The Morgan’s show has a little bit of everything, including a revealing glimpse of drawings from Flavin’s personal collection, which encompasses Hokusai, Mondrian and the Hudson River School. It will completely change the way you see his art — an effect that can be measured by putting the exhibition’s two light installations, “Untitled (to the Real Dan Hill)” and “Untitled (in Honor of Harold Joachim),” to the before-and-after test.

The idea of a Minimalist with a regular drawing practice isn’t, in itself, news. But Flavin’s jumpy, impassioned mark-making has little in common with the grids and serial notations of an Agnes Martin or a Sol LeWitt. And the connection between his drawings and sculptures is much less obvious than it is in, say, Richard Serra’s oeuvre (as seen in a recent survey of Mr. Serra’s thick smears of oil stick on paper).

Organized by Isabelle Dervaux, the Morgan’s curator of modern and contemporary drawings, “Dan Flavin: Drawing” emphasizes the many different, sometimes contradictory, uses to which Flavin put pencil and paper. His drawings could be rambling, confessional diaries or coolheaded inventories, trial runs or elegant summations.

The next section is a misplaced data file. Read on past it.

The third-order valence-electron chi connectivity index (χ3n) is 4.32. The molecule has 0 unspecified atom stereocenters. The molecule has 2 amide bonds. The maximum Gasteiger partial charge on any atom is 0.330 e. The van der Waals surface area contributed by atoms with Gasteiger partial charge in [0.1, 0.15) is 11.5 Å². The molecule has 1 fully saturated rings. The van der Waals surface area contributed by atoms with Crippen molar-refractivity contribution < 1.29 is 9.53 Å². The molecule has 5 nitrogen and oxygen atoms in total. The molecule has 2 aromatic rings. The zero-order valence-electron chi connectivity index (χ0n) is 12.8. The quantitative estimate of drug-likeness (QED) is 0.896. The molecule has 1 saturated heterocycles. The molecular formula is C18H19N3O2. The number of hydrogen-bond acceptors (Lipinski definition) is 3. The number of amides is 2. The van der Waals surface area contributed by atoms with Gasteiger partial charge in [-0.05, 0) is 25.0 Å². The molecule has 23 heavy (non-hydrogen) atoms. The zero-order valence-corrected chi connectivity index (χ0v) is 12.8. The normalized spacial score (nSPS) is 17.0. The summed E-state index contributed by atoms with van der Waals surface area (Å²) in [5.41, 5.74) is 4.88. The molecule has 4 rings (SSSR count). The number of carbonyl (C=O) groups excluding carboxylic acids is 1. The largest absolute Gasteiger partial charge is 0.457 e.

The earliest works here, mainly Abstract Expressionist watercolors sometimes annotated with snippets of poetry, display a youthful romanticism that verges on the embarrassing. But they reveal some formative influences, besides the obvious de Kooning: Cézanne and Brancusi, who appear in quick, muscular pencil portraits, and James Joyce, whose poetry collection “Chamber Music” is the subject of a pen-and-ink and watercolor series.

Here, too, is a hallmark of Flavin’s mature work: the formal dedication. In “To Those Who Suffer in the Congo” (1961), he addresses victims of political upheaval; in “Apollinaire Wounded (to Ward Jackson)” he name-checks both a French Surrealist poet and a contemporary acquaintance.

These are, mostly, finished works. But the show’s next section finds Flavin in brainstorming mode, fine-tuning his first set of light sculptures (the “Icons”). Inspired by Malevich, who called his own art “the icon of my time,” these pieces consist of painted wooden squares with attached lamps. The related sketches show Flavin thinking through every detail, from construction to installation.

Especially fascinating are the many ideas from this period (1961-63) that, for one reason or another, were never realized; some promising, like an architectural piece dedicated to the filmmaker Antonioni, others laughable (a rocking chair outfitted with a seatbelt). By 1963 he had hit on the light installations, made from commercially available fluorescent tubes, that would come to define his career. And his drawings evolved to suit the stark simplicity of these works, with simple lines of colored pencil on black or gray paper standing in for the electrified tubes.